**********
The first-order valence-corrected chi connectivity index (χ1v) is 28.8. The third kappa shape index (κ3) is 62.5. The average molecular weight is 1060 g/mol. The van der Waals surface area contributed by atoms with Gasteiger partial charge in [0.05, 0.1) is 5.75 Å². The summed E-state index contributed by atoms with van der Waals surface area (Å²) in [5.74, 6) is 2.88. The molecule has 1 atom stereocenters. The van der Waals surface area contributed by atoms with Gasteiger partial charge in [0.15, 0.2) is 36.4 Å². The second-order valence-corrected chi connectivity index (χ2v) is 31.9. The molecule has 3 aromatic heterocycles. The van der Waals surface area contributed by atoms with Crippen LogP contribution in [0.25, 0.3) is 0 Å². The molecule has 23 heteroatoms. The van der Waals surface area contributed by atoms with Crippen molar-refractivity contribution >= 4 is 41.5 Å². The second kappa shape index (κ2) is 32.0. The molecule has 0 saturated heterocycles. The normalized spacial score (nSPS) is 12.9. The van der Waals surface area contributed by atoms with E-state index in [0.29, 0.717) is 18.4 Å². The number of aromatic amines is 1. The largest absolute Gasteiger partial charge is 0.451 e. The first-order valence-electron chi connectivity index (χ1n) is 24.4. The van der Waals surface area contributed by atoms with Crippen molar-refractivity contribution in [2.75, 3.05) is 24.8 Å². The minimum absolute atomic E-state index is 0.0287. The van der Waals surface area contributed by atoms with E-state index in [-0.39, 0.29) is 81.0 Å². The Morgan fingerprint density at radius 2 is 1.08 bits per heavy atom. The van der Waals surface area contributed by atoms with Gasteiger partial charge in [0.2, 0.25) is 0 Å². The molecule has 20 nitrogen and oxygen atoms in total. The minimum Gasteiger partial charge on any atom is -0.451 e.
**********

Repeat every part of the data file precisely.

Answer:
The first-order valence-corrected chi connectivity index (χ1v) is 28.8. The third kappa shape index (κ3) is 62.5. The average molecular weight is 1060 g/mol. The van der Waals surface area contributed by atoms with Gasteiger partial charge in [0.05, 0.1) is 5.75 Å². The summed E-state index contributed by atoms with van der Waals surface area (Å²) in [5.74, 6) is 2.88. The molecule has 1 atom stereocenters. The van der Waals surface area contributed by atoms with Gasteiger partial charge in [0.15, 0.2) is 36.4 Å². The second-order valence-corrected chi connectivity index (χ2v) is 31.9. The molecule has 3 aromatic heterocycles. The van der Waals surface area contributed by atoms with Crippen LogP contribution in [0.25, 0.3) is 0 Å². The molecule has 23 heteroatoms. The van der Waals surface area contributed by atoms with Crippen molar-refractivity contribution >= 4 is 41.5 Å². The second kappa shape index (κ2) is 32.0. The molecule has 0 saturated heterocycles. The normalized spacial score (nSPS) is 12.9. The van der Waals surface area contributed by atoms with E-state index in [0.29, 0.717) is 18.4 Å². The number of aromatic amines is 1. The largest absolute Gasteiger partial charge is 0.451 e. The first-order valence-electron chi connectivity index (χ1n) is 24.4. The van der Waals surface area contributed by atoms with Crippen molar-refractivity contribution in [2.75, 3.05) is 24.8 Å². The minimum absolute atomic E-state index is 0.0287. The van der Waals surface area contributed by atoms with E-state index in [-0.39, 0.29) is 81.0 Å². The Morgan fingerprint density at radius 2 is 1.08 bits per heavy atom. The van der Waals surface area contributed by atoms with Gasteiger partial charge in [0.2, 0.25) is 0 Å². The molecule has 20 nitrogen and oxygen atoms in total. The minimum Gasteiger partial charge on any atom is -0.451 e.